Weather

Wed Thu Fri Sat
4°C / 9°C 1°C / 7°C 6°C / 8°C 6°C / 12°C

National Summary

Today

Becoming very wet and extremely windy overnight, with some heavy rain and some severe winds. The rain will turn to sleet or snow over parts of Ulster late in the night over high ground. Strong to gale force and gusty southwest winds will veer northwesterly and will be very blustery before dawn, especially in eastern areas. Turning much colder later tonight too, with temperatures falling to between 1 and 5 C.

Tomorrow

Extremely windy and blustery to start on Thursday, with further severe gusts, especialy along the east coast. A cold day, with showers, some wintry, with some hail and sleet and a little snow may affect higher ground in northern and eastern areas. But those strong to gale force and blustery northwesterly winds will moderate through the afternoon and evening and the showers will become more scattered. Top temperatures only 6 to 9 C., and feeling even colder due to wind chill.

Outlook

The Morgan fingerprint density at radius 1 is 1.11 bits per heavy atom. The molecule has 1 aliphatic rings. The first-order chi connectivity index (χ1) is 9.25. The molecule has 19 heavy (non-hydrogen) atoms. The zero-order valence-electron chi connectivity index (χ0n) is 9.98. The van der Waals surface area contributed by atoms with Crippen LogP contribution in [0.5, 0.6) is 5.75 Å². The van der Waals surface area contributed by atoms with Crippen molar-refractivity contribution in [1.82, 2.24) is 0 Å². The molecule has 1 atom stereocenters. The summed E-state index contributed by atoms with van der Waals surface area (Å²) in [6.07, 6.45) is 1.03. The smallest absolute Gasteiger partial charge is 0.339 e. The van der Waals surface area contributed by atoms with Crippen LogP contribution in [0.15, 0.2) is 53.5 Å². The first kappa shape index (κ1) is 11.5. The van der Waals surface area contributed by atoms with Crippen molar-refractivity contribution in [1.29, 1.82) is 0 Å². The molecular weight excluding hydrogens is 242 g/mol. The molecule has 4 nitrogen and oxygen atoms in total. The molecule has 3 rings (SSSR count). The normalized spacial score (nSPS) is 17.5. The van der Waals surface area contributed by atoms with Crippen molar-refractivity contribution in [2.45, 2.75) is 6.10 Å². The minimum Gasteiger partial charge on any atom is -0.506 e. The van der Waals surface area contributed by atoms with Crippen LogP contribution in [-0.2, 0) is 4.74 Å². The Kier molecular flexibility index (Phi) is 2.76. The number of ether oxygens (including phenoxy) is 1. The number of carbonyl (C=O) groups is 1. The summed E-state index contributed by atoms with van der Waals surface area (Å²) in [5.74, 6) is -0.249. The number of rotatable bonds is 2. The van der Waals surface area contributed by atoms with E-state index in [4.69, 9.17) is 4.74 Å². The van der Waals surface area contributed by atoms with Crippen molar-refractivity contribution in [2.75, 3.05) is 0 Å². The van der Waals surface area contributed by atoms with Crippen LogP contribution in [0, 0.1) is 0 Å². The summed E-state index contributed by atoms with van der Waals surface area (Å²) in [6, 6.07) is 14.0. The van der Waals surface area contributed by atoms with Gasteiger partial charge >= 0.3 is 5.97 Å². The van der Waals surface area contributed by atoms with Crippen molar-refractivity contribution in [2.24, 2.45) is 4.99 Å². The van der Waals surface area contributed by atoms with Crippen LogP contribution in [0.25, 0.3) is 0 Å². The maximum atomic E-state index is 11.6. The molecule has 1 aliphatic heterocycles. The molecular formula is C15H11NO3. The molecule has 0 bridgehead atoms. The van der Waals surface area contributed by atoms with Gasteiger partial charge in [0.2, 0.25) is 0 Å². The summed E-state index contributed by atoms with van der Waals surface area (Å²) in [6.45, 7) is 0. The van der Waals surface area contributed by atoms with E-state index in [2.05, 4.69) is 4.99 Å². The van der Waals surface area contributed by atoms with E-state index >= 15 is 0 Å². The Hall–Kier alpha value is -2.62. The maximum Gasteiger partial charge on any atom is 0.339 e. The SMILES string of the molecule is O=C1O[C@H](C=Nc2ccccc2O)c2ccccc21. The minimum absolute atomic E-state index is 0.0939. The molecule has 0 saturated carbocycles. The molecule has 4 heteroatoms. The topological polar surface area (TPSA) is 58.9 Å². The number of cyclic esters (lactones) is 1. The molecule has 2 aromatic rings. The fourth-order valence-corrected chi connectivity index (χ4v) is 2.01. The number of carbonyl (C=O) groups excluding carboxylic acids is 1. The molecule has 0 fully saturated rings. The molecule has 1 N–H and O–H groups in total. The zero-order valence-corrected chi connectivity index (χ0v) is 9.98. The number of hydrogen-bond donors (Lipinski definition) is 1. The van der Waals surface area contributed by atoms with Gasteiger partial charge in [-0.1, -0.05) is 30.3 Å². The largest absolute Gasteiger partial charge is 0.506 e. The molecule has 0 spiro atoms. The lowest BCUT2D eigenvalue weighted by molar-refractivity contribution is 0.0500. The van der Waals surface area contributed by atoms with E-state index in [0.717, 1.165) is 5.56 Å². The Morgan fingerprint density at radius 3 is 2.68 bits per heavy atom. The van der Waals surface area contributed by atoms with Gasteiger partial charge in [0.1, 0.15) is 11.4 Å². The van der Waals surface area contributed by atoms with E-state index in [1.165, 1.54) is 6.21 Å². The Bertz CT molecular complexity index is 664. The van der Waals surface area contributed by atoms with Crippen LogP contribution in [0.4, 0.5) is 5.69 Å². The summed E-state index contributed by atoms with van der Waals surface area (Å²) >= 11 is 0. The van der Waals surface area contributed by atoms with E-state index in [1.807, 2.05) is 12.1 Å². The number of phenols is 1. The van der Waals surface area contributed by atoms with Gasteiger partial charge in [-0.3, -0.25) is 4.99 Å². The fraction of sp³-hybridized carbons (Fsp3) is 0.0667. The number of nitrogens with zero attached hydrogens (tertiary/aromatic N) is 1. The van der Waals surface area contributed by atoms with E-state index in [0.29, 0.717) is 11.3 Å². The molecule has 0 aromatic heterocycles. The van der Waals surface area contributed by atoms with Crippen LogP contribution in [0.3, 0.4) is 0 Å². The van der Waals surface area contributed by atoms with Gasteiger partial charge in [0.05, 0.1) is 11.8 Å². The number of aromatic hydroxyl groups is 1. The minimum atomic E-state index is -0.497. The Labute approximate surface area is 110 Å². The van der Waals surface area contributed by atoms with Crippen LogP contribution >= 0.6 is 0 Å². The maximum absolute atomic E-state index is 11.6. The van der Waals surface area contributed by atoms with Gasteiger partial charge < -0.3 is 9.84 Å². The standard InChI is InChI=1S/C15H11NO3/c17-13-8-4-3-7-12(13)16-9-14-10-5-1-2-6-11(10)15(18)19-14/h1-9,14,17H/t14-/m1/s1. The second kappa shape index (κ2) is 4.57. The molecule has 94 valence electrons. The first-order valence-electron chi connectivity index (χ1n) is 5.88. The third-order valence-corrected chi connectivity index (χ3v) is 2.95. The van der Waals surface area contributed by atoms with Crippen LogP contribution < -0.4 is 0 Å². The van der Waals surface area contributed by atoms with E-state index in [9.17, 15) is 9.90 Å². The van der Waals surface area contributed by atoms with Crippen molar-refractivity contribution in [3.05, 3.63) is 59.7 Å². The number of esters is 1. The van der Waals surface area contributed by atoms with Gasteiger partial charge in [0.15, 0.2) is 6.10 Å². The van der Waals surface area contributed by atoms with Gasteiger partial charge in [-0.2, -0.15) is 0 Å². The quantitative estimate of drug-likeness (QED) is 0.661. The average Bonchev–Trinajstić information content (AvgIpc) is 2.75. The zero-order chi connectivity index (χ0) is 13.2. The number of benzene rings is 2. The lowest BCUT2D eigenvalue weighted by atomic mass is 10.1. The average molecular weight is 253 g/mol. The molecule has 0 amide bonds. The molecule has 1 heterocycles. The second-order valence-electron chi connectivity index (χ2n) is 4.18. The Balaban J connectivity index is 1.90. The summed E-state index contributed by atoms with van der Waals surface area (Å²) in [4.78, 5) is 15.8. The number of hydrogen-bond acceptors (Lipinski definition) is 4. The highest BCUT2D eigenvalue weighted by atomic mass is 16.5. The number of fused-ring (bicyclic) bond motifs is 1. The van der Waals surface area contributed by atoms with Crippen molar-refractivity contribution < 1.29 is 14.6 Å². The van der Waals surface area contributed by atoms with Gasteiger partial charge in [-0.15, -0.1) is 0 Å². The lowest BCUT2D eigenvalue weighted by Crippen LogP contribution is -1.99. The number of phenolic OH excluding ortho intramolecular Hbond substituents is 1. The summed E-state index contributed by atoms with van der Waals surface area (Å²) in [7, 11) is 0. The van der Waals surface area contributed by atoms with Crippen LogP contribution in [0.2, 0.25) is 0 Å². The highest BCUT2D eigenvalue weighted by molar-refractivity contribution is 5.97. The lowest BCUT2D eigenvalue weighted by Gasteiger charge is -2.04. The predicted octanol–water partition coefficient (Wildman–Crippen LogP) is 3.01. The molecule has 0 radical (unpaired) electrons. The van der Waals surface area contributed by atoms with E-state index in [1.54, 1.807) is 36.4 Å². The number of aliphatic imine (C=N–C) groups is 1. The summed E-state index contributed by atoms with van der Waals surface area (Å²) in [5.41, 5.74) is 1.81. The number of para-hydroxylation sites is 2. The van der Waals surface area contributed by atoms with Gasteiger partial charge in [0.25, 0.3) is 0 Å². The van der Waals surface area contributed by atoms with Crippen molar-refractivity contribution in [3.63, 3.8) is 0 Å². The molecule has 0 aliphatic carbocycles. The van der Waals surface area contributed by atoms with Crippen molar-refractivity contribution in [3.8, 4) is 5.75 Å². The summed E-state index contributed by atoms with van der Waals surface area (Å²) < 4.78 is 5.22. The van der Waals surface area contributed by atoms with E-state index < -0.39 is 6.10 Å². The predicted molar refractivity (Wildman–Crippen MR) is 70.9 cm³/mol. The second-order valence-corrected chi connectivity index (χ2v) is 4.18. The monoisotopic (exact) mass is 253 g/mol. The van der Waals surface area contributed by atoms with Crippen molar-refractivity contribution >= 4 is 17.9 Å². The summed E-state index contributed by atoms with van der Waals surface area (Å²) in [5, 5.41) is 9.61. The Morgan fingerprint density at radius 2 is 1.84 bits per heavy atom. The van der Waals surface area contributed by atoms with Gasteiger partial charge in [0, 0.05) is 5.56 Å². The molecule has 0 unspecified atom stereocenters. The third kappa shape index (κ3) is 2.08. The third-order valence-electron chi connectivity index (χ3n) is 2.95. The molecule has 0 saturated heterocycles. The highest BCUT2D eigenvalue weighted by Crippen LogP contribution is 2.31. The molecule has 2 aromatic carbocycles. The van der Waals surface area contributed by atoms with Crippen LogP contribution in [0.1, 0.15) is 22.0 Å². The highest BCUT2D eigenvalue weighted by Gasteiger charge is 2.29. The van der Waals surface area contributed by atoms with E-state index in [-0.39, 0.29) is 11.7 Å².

Headline: Very changeable and unsettled weather continuing for the rest of the week and throughout next week also. Thursday night: Cold and mostly dry, with clear spells, but there will be further scattered showers along western and northern coasts, some possibly wintry, mainly over high ground. Moderate to fresh west to northwest winds will back westerly in direction and ease. Minimum temperatures minus 1 to plus 4 Celsius, with a risk of a slight frost, especially in the midlands, east and northeast. Friday: Mainly dry and bright at first, with sunny spells and just isolated showers, but wet and windy weather will spread gradually from the Atlantic as the day progresses. Becoming misty in many areas, with hill and coastal fog developing, especially on Atlantic coasts. Cold at first, but strengthening south to southwest winds will introduce milder conditions later. Friday night will be mild, with further outbreaks of rain and drizzle, turning heavy in the western half of the country by morning. Saturday: Wet and windy at first with persistent and locally heavy rain spreading eastwards in the morning, with fresh to strong and gusty southerly winds. Brighter conditions, with sunny spells and just a few scattered showers, will follow from the Atlantic and winds will ease a little as they veer westerly in direction. Saturday night will be cold, with minima of 3 to 6 C.Sunday: Another spell of rain will cross the country from the Atlantic, with fresh to strong southerly winds. Brighter weather, with scattered showers, will follow and it will turn much colder, with some of the showers turning wintry overnight. Frost on Sunday night also.Further Outlook: Early indications suggest that the early days of next week will be cold, with bright spells and showers, some of them heavy, with a risk of hail and thunder, especially in coastal areas. There is a high risk of frost at night.